(From Cantharides 1683 a beetle, to whose tribe it belongs). French flies, Muscae His-fianics, Spanish flies, cantharis major Meloe vesicato-rius, alatus viridissimus nitens, antennis nigris. Lin. Another kind is called Buprestis. In the system of La Treille the cantharis is separated from the genus meloe; and the insects with filiform horns, or antennae, half as long as the body, composed of eleven joints, are united into one family, styled the cantharidae. The genus cantharus contains twenty-two or twenty-three species. After the blistering cantharis, the most known are the c. dubia and Syria. Those in general use were formerly brought only from Spain, whence they were called Spanish flies; but they are met with in France, Italy, Germany, and other countries. Neumann says that they are ound chiefly in the spring season, and on poplar and ash trees; but they occur also on nut, rose, and other trees, whose leaves they devour; and when this food fails, they attack corn and grass, in which they make the most destructive ravages.

They are an insect of the beetle kind, known by their shining gold green colour, which is also of a bluish cast. They have a strong and sickly smell; when tasted they make no impression on the tongue at first, but presently an acrimony and pitchy flavour are perceived.

The largest and best are brought from Italy; they should be chosen fresh coloured, entire, and free from dust Neumann says, that after long keeping they fall into a grey brown powder, and in this state are unfit for use, their intrinsic qualities perishing with their external form. Experience, however, contradicts this idea.

Baglivi supposed that cantharides were introduced into medicine by the Arabian physicians, though they were evidently known to Hippocrates; but the animal appears to have been different. From the description of Dioscorides, the ancient physicians apparently employed the mylabrum cicliorci. The Chinese, at this moment, use the same insect for the purpose of blistering; and the mylabrum is very common in the east, where Dioscorides lived. The attention paid to the cantharis has occasioned the other kinds to be neglected. Many of the species arc perhaps equally active, and others may, from a less degree of acrimony.

be adapted for internal use. Of the other genera, which may be equally useful, the meloe, the mylabrum, the scarabaeus, tenebrio, cicindela, and coccinella, may be suggested as subjects of trial. Many of the caterpillars contain on their bodies an acrid dust, which, dispersed in the air, irritates the skin and the eyes.

Cantharides appear in troops or swarms, and are discovered by their fetid smell. They are usually shook from the tree into a cloth, and exposed in a sieve to the vapour of vinegar; or they are collected in a fine cloth, and repeatedly immersed in vinegar. Another method is, to spread cloths under the trees and boil vinegar around: they are then placed for a little time in jars before they are exposed to the air to dry. They are dried in the sun, though more frequently in an airy place, from whence the sun is excluded, or covered with paper. In turning them, the workmen wear gloves, as they would otherwise experience troublesome heats of urine, ophthalmies, and pains in the neck. Cantharides, when well dried, are so light that fifty scarcely weigh a drachm.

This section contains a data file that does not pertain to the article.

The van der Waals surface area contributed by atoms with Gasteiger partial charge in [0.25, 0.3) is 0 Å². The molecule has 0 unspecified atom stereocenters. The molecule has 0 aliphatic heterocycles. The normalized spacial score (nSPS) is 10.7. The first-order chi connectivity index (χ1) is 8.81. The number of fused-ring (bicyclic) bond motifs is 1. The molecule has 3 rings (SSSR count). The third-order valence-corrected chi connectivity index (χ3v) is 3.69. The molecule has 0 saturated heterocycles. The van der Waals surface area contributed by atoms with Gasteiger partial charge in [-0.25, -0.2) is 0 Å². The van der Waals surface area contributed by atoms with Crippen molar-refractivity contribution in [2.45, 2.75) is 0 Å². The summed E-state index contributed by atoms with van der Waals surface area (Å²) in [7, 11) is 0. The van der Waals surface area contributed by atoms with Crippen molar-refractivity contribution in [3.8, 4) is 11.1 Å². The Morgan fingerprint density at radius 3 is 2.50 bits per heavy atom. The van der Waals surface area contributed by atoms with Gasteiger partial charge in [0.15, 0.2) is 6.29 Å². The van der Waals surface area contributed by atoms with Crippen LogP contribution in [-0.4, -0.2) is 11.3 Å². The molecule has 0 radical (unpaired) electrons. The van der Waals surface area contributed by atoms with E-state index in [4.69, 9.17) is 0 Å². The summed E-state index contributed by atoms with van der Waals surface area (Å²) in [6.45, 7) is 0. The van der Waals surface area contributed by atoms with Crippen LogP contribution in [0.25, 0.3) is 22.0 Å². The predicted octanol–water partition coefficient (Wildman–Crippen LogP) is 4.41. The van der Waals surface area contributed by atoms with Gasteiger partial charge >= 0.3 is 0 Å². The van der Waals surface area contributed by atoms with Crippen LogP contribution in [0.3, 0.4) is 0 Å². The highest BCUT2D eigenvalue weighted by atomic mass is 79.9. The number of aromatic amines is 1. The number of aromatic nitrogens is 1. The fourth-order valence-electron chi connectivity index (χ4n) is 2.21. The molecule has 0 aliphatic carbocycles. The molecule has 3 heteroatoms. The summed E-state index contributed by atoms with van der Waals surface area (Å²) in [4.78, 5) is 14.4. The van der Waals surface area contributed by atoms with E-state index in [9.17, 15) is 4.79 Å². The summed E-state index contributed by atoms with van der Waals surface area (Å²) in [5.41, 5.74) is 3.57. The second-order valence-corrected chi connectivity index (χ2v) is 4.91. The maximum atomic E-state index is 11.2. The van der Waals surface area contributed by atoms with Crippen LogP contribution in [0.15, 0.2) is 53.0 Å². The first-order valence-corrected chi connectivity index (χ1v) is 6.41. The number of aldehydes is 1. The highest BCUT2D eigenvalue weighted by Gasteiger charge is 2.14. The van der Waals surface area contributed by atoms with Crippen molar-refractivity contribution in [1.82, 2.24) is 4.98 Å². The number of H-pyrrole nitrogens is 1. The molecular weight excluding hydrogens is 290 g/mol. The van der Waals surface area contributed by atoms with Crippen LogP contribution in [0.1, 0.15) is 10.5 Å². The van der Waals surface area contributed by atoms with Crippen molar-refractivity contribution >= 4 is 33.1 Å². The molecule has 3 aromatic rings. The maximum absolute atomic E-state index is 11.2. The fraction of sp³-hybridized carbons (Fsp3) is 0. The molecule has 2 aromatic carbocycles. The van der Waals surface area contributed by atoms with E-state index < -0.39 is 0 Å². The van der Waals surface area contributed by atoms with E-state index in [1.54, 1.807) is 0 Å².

Every animal has its enemy, and even this acrid insect is preyed on by another. Cantharides do not lose their virtue by keeping, or by having been for a long time powdered. When kept, some insect reduces them to dust, which is, however, equally efficacious with the cantharis recently powdered, for the animal seems to devour only what we shall afterwards distinguish as the parenchyma.

The chemical history of cantharides has not been sufficiently examined; and what is known has not yet been published in any English work. We have only received tolerably accurate accounts from MM. Thou-venel and Beaupoil; but, as the last, though not perfectly satisfactory, are more so than the former, we shall chiefly rest on his experiments from the 48th volume of the Annales de Chimie; premising, however, shortly the conclusions of Thouvenel, which we have only seen in the first volume of the History and Memoirs of the Royal Society of Medicine at Paris, p. 333. These insects, it is observed by M. Thouvenel, besides the parenchyma, which forms one-half of their weight, affords, 1st, An extractive matter of a green yellow colour, resembling that of ants (see Formica); 2dly, A yellow insipid oil, resembling the spirituous tincture of these animals; 3dly, A green oily concrete matter examined with much care, not unlike wax, but of a pungent taste, and resembling the insects in smell; and affording, by analysis, the same component parts. In this. M. Thouvenel thinks the chief virtue of cantharides resides; and he seems to be convinced that the extractive matter envelopes the oily, so as to prevent the latter from being wholly soluble in vinous spirits. He was thence led to employ proof spirit; and this menstruum dissolves all the green active matter with so little of the extractive, as not to impede its virtues. This tincture M. Thouvenel has employed in his medical experiments; and, when applied externally, he found it a tonic, a resolvent, useful in rheuma-tisms, sciatica, wandering gout, and pains in the side.

M. Beaupoil has engaged in the subject at a greater extent. He has described the specific characters of the cantharides, the means employed to collect them, and the preparation they undergo previous to their introduction as objects of commerce. In the second part he has slightly glanced at their use, from the time of Hippocrates to the present. In these parts there is nothing new. The third part relates to their analysis; and the fourth to the effects of the cantharides entire, or their component parts, on himself and different animals.